This is absolutely disgusting to read about. When a radiation leak happens in Japan the whole world hears about it, but when not one but two radiation leaks happen in the United States no one does. There are radiation leak reports in Miami and New York, why is no one talking about it?
With a little digging, it’s not hard to find multiple sites around the U.S. which have been reported to leak, but since our grossly corrupt mainstream media doesn’t cover “real” news, and instead only acts as the propaganda arm for the Democrat Party, Americans remain clueless about many things they have every right to expect the media to report on. The following article and videos focus on the nuclear facilities located at Indian Point, which is just upriver from NYC, and the Turkey Point Nuclear Generating Station which sits adjacent to Biscayne National Park, Florida.
In the first video, you’ll learn that the Indian Point plant is located upriver from NYC, and it’s a serious threat to the whole region, according to watchdog group Riverkeeper. “It’s a disaster waiting to happen and it should be shut down,” Paul Gallay, president of Riverkeeper, told CBS News. Indian Point has been operating for around 40 years, and generates about 25 percent of the electric power for Westchester and New York City. The plant, owned by Entergy, is leaking tritium, a radioactive substance.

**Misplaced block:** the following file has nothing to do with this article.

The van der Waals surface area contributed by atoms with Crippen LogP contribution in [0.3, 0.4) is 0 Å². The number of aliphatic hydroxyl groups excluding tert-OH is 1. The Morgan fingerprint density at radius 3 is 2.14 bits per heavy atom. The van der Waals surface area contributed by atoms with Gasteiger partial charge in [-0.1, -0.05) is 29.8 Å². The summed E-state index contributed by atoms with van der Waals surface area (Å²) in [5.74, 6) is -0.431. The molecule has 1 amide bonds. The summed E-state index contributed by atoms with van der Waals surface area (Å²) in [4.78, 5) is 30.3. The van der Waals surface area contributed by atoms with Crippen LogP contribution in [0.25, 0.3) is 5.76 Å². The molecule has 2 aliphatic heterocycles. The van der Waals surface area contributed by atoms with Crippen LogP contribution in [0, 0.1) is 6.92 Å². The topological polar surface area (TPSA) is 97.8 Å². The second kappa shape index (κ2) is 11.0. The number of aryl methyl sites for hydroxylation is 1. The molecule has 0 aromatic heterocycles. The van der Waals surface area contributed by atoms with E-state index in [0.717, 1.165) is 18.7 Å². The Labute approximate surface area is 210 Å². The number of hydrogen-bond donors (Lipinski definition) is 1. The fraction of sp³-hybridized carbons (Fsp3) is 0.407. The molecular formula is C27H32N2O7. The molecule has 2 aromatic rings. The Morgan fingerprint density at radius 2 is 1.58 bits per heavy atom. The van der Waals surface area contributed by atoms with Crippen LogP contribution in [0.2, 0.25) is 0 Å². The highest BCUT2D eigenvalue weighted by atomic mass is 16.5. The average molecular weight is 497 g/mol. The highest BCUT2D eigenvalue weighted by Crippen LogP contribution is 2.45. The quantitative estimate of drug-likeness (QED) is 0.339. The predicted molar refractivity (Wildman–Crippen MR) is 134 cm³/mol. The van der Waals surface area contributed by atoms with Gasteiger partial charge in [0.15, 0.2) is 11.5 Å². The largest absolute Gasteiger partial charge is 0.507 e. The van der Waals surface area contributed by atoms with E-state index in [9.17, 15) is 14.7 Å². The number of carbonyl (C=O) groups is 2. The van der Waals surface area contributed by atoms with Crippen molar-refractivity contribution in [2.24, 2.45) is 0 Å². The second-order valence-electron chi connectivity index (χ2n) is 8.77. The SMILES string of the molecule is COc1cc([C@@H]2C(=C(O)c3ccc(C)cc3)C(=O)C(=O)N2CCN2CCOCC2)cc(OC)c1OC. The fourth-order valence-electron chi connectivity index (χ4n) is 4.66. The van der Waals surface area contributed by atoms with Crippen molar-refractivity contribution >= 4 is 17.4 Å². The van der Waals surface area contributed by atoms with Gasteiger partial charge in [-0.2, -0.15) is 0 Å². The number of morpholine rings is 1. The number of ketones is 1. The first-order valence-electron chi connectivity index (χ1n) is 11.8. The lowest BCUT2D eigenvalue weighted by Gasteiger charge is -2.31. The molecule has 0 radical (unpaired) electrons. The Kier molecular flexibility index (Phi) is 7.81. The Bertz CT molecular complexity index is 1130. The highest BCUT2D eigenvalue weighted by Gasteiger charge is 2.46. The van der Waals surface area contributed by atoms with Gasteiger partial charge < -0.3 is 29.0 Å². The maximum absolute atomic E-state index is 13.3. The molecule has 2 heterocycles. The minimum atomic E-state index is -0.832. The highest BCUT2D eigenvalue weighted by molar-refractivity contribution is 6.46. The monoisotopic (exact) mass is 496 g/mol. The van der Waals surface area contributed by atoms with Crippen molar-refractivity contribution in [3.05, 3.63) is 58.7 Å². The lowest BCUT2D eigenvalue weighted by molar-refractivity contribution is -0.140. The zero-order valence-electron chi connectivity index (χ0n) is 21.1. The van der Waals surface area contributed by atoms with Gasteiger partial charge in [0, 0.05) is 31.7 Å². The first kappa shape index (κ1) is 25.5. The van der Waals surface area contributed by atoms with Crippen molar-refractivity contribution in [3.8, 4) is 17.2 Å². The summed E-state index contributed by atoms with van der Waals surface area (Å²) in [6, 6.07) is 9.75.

Three of the forty Indian Point wells showed an increase in radioactive material, and one of the wells showed a 65,000 percent increase. Entergy states that this leak will not harm local inhabitants, as the groundwater is located on their property. John J. Kelly, former director of licensing for Indian Point and a certified healthy physicist, said that tritium is a radioactive form of hydrogen that is found naturally. “It’s more of a regulatory problem than an environmental problem,” said Kelly.
In the second video, you’ll learn that the University of Miami has found that the Turkey Point Nuclear Power Plant, located just south of Miami, has caused levels of tritium, a radioactive isotope, in Biscayne Bay to spike to 200-times higher than normal levels.